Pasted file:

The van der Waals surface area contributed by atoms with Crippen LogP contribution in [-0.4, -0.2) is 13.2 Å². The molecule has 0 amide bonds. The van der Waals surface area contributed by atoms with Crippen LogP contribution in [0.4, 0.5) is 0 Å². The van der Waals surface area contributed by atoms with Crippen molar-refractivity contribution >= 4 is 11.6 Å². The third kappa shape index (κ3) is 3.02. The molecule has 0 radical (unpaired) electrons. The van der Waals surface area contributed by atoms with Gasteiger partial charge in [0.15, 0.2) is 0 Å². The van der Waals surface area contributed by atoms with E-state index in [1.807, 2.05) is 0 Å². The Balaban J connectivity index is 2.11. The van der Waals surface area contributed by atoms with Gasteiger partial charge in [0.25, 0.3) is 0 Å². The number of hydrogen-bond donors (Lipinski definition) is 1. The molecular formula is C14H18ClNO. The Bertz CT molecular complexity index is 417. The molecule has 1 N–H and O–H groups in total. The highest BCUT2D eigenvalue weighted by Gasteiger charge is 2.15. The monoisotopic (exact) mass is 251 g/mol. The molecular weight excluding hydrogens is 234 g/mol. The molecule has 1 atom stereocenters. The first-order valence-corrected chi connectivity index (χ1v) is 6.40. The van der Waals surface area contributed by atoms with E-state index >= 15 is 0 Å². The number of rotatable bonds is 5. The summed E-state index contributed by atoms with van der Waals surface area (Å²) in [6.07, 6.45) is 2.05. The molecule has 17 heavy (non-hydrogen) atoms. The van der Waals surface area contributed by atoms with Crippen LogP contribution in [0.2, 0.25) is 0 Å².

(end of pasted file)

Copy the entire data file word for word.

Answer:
The van der Waals surface area contributed by atoms with Crippen LogP contribution in [-0.4, -0.2) is 13.2 Å². The molecule has 0 amide bonds. The van der Waals surface area contributed by atoms with Crippen LogP contribution in [0.4, 0.5) is 0 Å². The van der Waals surface area contributed by atoms with Crippen molar-refractivity contribution >= 4 is 11.6 Å². The third kappa shape index (κ3) is 3.02. The molecule has 0 radical (unpaired) electrons. The van der Waals surface area contributed by atoms with Gasteiger partial charge in [0.15, 0.2) is 0 Å². The van der Waals surface area contributed by atoms with E-state index in [1.807, 2.05) is 0 Å². The Balaban J connectivity index is 2.11. The van der Waals surface area contributed by atoms with Gasteiger partial charge in [0.25, 0.3) is 0 Å². The number of hydrogen-bond donors (Lipinski definition) is 1. The molecular formula is C14H18ClNO. The Bertz CT molecular complexity index is 417. The molecule has 1 N–H and O–H groups in total. The highest BCUT2D eigenvalue weighted by Gasteiger charge is 2.15. The monoisotopic (exact) mass is 251 g/mol. The molecular weight excluding hydrogens is 234 g/mol. The molecule has 1 atom stereocenters. The first-order valence-corrected chi connectivity index (χ1v) is 6.40. The van der Waals surface area contributed by atoms with E-state index >= 15 is 0 Å². The number of rotatable bonds is 5. The summed E-state index contributed by atoms with van der Waals surface area (Å²) in [6.07, 6.45) is 2.05. The molecule has 17 heavy (non-hydrogen) atoms. The van der Waals surface area contributed by atoms with Crippen LogP contribution in [0.2, 0.25) is 0 Å².